I anticipated that callers might have anxieties. I understand these concerns – no one wants a change that infringes on the right to family life, or erodes children and young people’s ability to have a say in the way they live their lives. But the extent to which some callers were misinterpreting ’Named Person’, and caricaturing it as the ultimate assault on civil liberties, was surprising. Anyone listening in with no prior information would have been forgiven for concluding that it is a ghastly ‘Big Brother’ style nightmare the government is about to inflict on families by instructing them how to decorate their child’s bedrooms.
The Named Person’s role is to respond to requests for help from a child, young person or parent, and those who work with them where they have concerns for a child’s wellbeing. They will not interfere in how a child’s room is decorated, the TV programmes they watch, or in their religious or political beliefs.
Anticipating Wednesday`s radio programme to debate the Named Person policy, Alison Todd also referred to the previous court hearing:
[NO2NP] claimed that it was in breach of both data-protection and human rights laws but this was dismissed by Scotland’s most senior judges as ‘hyperbole.’ The judges confirmed that Named Person "no more confuses or diminishes the legal role, duties and responsibilities of parents in relation to their children than the provision of social services or education generally.
During Wednesday`s debate about the Named Person on BBC Radio Scotland this same quotation was used by Bill Alexander with devastating effect.
The senior Scottish judges have done the Scottish Government a great favour and now anybody who finds fault with the Named Person scheme will be criticised for `hyperbole`.
I thought the radio programme on Wednesday was fair to begin with and Aileen Campbell was pressed a number of times to explain why the Named Person scheme is compulsory. She avoided answering the question. Yet those examples provided in the programme of the scheme working well could just as easily have been achieved voluntarily. Why no opt out ? was left hanging in the air. So that was the point made.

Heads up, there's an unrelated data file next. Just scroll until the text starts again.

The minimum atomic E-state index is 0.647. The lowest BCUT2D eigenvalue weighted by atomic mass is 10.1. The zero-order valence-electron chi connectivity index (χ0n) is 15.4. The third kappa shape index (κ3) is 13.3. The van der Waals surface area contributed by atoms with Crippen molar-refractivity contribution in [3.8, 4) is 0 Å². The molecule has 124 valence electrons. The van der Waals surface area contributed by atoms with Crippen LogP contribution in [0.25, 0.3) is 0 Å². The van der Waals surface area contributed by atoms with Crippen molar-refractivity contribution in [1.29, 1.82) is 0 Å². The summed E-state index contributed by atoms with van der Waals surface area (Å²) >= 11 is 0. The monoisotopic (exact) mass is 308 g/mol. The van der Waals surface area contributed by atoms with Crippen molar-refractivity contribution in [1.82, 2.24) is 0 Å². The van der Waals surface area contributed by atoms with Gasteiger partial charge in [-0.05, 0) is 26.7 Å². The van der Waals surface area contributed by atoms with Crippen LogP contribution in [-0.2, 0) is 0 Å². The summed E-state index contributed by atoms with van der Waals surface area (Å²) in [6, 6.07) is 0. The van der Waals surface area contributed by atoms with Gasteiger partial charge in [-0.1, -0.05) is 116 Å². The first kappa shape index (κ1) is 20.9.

It was when the NO2NP spokespersons attempted to raise the issues around data sharing and decision making that I felt the programme deteriorated and the NO side was squeezed out of the discussion. I was especially frustrated when Leslie Scott of Thymes Trust was not allowed to elaborate on her experience that wellbeing concerns have been escalated into child protection issues with the threat of children being removed from their families. Could there be any other more important issue to pin down? But I believe there was a very good reason for moving things along. If the Named Person scheme has an Achilles heel it is around data sharing and decision making.
After all, building the databases - and millions have been thrown at this project - is what integrated services and the Named Person scheme has always been about.
We know that and only have to look back at Every Child Matters and ContactPoint to see GIRFEC`s origins and equivalent in England and Wales, the Blairite policy that was scrapped. HERE
Not that it will be scrapped for long if little Scotland capitulates to this abomination of their human rights and people only squabble in terms of party politics, believing that parties are the source of power.